ALAMEDA, Calif. (AP) — When Darren Waller signed a multiyear contract extension worth a reported $9 million a season, he couldn't help but reflect on the journey he's been on since signing a deal in that same office a year ago to join the Oakland Raiders from Baltimore's practice squad.
A player who nearly squandered his career because of a drug addiction now has developed into someone so dependable that the Raiders want him around for the long term.
"It's incredible to me," Waller said. "It's hard for me in my mind to think what I'll be like in 2024, but I just try to let the days stack and it'll handle itself. It means a lot to me that they would do that. It's, I don't want to say disbelief, but it's just still surreal to me. I remember last year sitting in that same room signing my contract coming from Baltimore. I just didn't want to mess this up, so now to have something in place is incredible."
Waller has been one of the feel-good stories in the NFL this season as the former college wide receiver has developed into one of the league's most productive tight ends.
That transition almost never happened because of a drug addiction that Waller detailed on HBO's "Hard Knocks" this summer. Waller said he was "getting high like literally every day" during training camp in 2016 when he described himself as a "vegetable." He said he used opiates, Xanax and cocaine, leading to a pair of suspensions.
But now he's clean and fulfilling his potential in Oakland. He even celebrated his new contract by splurging on some lime Perrier water.
"Can't be more excited for a guy," offensive coordinator Greg Olsen said. "He's really the reason why you coach. I think every coach on our staff would say the same. It's just been a pleasure in the meetings, his work ethic, his preparation, certainly his athletic ability and how he's grown as a tight end coming out of college as a wide receiver, that's not an easy transition. Every facet and every aspect of his game is a great example of what a pro is and what a pro should be."
Waller was suspended for the first four games of 2016 for violating the NFL's substance abuse policy. He violated it again the following year and was suspended for the entire 2017 season, leading him finally to attend rehab sessions. He said this summer that he celebrated his two-year anniversary of being clean.
Waller was reinstated in August 2018 and spent most of the season on the Ravens practice squad before being signed by the Raiders on Nov. 27. But before getting into the playbook, the Raiders made sure to develop a plan to help keep Waller clean.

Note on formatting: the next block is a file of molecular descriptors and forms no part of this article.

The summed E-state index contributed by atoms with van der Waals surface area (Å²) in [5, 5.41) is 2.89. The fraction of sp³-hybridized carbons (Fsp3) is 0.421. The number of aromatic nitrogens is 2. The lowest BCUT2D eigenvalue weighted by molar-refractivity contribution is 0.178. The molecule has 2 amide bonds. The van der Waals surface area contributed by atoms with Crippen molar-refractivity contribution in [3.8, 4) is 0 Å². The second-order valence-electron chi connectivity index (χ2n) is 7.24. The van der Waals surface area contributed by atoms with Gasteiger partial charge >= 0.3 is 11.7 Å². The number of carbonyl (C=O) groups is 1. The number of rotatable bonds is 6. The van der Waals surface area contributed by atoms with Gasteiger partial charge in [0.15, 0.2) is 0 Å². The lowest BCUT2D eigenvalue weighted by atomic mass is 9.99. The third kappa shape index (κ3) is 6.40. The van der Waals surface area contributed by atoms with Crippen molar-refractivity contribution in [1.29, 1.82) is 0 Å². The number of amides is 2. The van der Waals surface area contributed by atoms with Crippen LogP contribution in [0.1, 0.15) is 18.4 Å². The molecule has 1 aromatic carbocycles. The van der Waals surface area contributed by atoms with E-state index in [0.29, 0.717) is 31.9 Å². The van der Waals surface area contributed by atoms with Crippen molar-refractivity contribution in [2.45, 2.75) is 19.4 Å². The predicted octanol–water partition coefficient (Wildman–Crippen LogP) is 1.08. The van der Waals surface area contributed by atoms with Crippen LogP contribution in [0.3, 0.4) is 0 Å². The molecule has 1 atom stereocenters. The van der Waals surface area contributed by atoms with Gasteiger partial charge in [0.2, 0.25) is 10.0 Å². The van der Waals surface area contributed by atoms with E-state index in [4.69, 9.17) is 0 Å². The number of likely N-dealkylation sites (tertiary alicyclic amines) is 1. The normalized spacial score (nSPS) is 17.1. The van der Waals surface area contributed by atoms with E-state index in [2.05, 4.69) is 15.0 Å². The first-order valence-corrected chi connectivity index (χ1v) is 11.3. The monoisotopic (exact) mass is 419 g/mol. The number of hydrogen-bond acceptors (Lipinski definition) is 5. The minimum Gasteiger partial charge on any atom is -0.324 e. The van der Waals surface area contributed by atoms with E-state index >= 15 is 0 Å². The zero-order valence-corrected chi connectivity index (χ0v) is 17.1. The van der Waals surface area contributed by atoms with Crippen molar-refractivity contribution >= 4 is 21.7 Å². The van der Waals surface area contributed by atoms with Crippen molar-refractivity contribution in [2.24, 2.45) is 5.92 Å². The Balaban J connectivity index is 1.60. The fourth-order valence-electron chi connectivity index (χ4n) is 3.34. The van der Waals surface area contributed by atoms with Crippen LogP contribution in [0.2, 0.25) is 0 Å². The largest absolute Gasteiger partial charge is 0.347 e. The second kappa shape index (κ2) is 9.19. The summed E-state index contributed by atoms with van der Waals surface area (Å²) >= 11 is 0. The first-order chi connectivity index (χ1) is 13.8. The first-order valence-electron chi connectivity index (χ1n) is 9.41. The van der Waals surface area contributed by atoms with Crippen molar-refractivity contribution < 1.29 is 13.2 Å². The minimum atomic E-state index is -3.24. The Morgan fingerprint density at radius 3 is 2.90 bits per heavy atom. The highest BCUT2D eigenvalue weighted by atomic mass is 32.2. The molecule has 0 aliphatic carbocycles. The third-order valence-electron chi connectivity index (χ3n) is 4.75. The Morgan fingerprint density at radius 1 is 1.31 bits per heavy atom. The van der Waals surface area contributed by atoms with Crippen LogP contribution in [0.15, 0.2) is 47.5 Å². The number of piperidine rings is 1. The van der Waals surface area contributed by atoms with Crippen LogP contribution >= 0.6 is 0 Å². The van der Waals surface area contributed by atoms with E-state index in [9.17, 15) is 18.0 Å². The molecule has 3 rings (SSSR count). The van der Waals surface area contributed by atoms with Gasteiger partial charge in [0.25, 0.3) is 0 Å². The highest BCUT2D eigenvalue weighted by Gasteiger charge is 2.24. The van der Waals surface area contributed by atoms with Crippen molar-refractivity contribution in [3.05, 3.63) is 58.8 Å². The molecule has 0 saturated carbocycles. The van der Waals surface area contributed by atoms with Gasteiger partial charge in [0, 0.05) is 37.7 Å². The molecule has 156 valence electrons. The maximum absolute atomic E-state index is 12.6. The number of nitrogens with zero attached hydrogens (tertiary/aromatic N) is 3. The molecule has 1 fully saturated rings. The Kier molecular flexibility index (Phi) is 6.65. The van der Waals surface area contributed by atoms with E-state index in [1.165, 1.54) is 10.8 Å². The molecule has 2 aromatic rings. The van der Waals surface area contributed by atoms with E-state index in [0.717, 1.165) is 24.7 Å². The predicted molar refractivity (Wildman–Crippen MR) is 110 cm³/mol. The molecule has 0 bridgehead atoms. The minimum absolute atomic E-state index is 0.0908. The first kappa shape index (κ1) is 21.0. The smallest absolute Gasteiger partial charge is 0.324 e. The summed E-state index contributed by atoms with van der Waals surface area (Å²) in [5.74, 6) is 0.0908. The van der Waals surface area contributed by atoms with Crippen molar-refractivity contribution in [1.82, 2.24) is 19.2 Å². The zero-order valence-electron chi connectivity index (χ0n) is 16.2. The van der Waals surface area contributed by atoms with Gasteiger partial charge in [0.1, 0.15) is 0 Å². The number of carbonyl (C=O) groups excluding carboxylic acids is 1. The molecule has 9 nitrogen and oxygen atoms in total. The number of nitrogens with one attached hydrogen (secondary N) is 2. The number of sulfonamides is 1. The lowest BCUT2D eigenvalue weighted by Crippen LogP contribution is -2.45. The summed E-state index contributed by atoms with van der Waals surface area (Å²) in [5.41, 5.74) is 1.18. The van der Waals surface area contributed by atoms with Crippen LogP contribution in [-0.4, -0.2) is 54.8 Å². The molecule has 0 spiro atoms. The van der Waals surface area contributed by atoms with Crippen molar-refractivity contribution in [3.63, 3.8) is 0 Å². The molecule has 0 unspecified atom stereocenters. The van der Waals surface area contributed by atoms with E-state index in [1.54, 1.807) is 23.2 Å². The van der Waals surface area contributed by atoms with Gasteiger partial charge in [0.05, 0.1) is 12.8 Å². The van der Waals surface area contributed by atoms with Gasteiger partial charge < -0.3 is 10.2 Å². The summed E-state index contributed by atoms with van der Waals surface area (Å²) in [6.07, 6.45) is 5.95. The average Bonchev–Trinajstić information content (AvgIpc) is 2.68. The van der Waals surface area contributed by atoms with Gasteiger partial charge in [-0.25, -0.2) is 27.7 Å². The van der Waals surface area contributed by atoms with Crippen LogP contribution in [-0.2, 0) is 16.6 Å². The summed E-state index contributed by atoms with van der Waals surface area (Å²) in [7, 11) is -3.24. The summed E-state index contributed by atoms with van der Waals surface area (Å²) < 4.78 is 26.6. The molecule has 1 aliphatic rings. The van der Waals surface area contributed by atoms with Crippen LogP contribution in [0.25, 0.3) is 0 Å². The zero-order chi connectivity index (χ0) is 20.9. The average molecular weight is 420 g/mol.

He met with the player engagement staff and offensive line coach Tom Cable, whose son also dealt with drug addiction. He then showed enough in the final four games with six catches for 75 yards for the Raiders to let Jared Cook leave in free agency and make Waller their No. 1 receiving tight end.
Waller has justified that decision by recording a team-best 37 catches for 359 yards and 17 first downs over the first five games. He ranks second among all tight ends in receptions, while also developing as a competent blocker in both the running and passing game.
But Waller is more proud of a different trait that was as important to the Raiders in giving him the contract.
"I feel like it just shows that I can contribute to a team and just be someone that's reliable, can be counted on," he said. "That wasn't the case before, so I just take pride in doing that, and everything else happened. Let the results take care of itself, but I just try to be a good teammate first and foremost and be a part of the family. That's what it's all about for me."
NOTES: WR Tyrell Williams (foot) will miss his second straight game and DE Arden Key (knee) has also been ruled out for Sunday's game at Green Bay. ... RT Trent Brown is doubtful with a calf injury. ... G Gabe Jackson is questionable to make his season debut following a knee injury in training camp and return specialist Dwayne Harris (ankle) is also questionable.
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